Usually when you're outdoors and you come in and find a tick on your body, you use whatever means to remove the tick and then dispose of it.

Now the tick game has changed. Instead of getting rid of the tick, send it in for scientific research.

The Missouri Department of Conservation and A.T. Still University in Kirksville are asking Missourians to save ticks they find and send them to the University for scientific research to learn more about ticks and pathogens they may carry.

Most people who have ventured through Missouri woods, fields, yards, and other outdoor environments have encountered ticks. These small, creepy crawlers climb on and cling to clothes and skin in search of a blood meal. Some tick species and the bacterial pathogens they carry can also cause illnesses in people.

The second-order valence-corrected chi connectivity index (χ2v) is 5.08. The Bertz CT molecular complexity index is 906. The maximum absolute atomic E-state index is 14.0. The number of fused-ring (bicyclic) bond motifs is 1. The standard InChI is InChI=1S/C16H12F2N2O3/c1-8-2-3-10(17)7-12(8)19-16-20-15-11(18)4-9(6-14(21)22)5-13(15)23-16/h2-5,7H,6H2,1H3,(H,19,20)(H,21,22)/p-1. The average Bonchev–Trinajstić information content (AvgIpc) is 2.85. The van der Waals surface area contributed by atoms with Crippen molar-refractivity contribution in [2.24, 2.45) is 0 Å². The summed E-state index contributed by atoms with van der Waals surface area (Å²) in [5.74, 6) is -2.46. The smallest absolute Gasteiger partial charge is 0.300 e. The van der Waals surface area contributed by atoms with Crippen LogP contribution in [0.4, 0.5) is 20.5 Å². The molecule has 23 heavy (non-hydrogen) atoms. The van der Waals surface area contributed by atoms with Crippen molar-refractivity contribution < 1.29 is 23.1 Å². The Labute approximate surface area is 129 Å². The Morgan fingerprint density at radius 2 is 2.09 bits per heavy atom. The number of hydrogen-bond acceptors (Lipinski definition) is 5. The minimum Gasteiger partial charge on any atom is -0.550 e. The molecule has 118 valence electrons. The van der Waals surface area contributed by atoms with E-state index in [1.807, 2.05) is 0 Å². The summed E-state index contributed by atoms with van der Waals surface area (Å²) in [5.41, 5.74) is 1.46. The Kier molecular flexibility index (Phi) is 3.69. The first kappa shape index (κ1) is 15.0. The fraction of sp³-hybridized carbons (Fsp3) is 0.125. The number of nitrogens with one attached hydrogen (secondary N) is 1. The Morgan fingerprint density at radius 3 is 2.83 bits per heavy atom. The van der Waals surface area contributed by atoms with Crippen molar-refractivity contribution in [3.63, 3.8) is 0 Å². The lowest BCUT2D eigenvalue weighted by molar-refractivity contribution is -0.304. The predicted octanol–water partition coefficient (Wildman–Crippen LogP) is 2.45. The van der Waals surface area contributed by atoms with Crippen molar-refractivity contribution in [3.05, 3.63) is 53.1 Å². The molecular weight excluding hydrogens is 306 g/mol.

Missouri is home to three common species of ticks that bite humans: lone star tick, American dog tick, and deer tick. Adult ticks are about a quarter-inch long and grow to nearly double that when engorged with blood.

To help with the research efforts, people are asked to place each live tick in a plastic zip-top bag with a piece of damp paper towel or moist cotton ball, then fold the bag and place it inside another plastic zip-top bag with a completed sample-submission form. The sample-submission form is available for printing from the University website at www.atsu.edu/missouri-ticks-and-tick-borne-pathogen-surveillance-research.

People are then asked to place the bag and completed sample-submission form in an envelope and mail it to: A.T. Still University, ATTENTION: Deb Hudman -- Dept. of Microbiology & Immunology, 800 W. Jefferson St., Kirksville MO 63501.

WATCH OUT: These are the deadliest animals in the world